I’ve let it be known before that every sports highlight is better with Celine Dion’s My Heart Will Go On set to it, and this video is no exception. Brady scoffing at the notion that the Giants defense could hold the Pats’ offense in check at the beginning is also a great touch. But every Giants fan obviously knows how incredible it was to win those games (XLII especially, not to say XLVI wasn’t awesome but ruining their perfect season was the cherry on top of that game), and it’s something only Giants fans can say. Eli Manning is the only one to have beaten the Greatest QB of All-Time in the Super Bowl, and he did it twice. I’m no mathematician, but I know that if Brady is considered the GOAT, and Eli beat him in the championship game twice, then Eli must actually be the GOAT. No, I’m just kidding, but every Giants fan knows the pride that comes with saying your team is the only one to beat Brady on Super Bowl Sunday, and it’s the one thing that somewhat softens the blow whenever you see Brady get up on that podium and hoist the Lombardi.
3. The Eagles are Our Bigger Rivals
Sure, the G-Men have played the Pats twice in the Super Bowl. But we won both times. They’re in the AFC, we’re in the NFC, therefore we only play once every four years. It’s the same reason I don’t really consider the Jets our rivals. Well, that, and the fact that they are one of the saddest excuses for a franchise in North American sports (see also: Browns, Mets, Marlins.)
But we play the Eagles twice a year. They’re our division rivals. They’ve given us some heartbreaking defeats lately. Remember this one from when we actually still believed we could be a functioning football team in 2017?
Stayed with the Celine Dion there, don’t really know why. But that was a BRUTAL moment for us Giants fans. And who could forget this?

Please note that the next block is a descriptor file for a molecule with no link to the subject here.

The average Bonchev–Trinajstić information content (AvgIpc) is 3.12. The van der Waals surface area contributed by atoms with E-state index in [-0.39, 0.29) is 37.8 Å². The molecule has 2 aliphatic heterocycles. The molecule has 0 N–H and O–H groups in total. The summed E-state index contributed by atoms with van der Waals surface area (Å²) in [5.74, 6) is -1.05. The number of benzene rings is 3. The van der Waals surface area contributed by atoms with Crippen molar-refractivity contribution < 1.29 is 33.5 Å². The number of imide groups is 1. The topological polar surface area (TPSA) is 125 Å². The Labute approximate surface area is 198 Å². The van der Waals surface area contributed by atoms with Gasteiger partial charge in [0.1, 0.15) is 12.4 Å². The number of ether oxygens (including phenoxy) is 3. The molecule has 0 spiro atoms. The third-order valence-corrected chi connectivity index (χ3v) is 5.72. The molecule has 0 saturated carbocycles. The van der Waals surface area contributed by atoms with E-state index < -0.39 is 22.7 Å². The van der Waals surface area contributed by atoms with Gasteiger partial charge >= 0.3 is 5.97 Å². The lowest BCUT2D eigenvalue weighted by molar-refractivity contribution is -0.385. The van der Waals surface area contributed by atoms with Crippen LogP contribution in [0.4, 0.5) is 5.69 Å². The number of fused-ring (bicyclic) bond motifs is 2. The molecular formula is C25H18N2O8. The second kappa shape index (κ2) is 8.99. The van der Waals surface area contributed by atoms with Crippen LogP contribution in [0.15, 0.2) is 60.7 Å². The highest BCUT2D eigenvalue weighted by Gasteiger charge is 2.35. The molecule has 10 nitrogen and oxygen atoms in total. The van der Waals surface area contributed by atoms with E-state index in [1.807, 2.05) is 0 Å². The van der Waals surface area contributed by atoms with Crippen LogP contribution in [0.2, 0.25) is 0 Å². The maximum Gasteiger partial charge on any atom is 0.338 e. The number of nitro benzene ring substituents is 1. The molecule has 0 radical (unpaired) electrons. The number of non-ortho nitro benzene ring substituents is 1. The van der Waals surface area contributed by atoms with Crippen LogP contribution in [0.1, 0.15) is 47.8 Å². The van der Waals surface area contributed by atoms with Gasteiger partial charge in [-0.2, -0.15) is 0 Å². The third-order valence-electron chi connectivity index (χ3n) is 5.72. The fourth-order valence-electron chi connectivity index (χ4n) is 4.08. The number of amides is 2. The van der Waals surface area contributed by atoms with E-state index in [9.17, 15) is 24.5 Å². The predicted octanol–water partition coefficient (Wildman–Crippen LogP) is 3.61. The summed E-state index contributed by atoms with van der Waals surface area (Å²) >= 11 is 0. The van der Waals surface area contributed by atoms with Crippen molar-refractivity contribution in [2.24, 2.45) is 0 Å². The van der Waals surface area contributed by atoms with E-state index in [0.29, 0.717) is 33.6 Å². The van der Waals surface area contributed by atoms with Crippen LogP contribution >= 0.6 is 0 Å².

To this day, you can say “Fuck Matt Dodge” at any Giants tailgate/game and surely get a bunch of fans agreeing with you. So given everything I just said, how could you root for the Eagles?
1. It’s Still the Fucking Patriots
There’s still no shot anyone with a brain wants to see the Patriots win the Super Bowl. These are the same guys that got caught with Spygate and Deflategate. Their fans are insufferable. They win literally every year. The last thing anyone wants to see is them win another Super Bowl, regardless of who they’re playing.
2. I Hate Boston Sports Much More Than Philly Fans
I’m a baseball guy first. More specifically, a Yankees guy first. You know who our main rival is? The Boston Red Sox. In fact, that’s perhaps the best rivalry in professional sports. You know who else Red Sox fans root for? The Patriots. Any success for Boston sports makes me sick. Pictures like this showing how much recent success they have make me want to vomit.
The Patriots win every year. The Red Sox have won three since ending the Curse of the Bambino in 2004. The Celtics may be the best team in the East this year. And the Bruins sit near the top of the NHL standings. Seeing these fans get to enjoy yet another parade doesn’t get any easier, even if seeing Brady hold the Lombardi does.
3. What if it Never Ends?
I stand behind what I said that I’m pretty much immune to the Patriots themselves winning Super Bowls. I’ve seen them win five, what’s six or seven or even twelve gonna change? But what if it’s even more than that? What if Brady plays until he’s 80? Super Bowl 100 rolls around and they’re just still winning every single year? Call me crazy but that’s the way it’s looking at this point, and if an Eagles win could do one thing it would at least slow them down for now.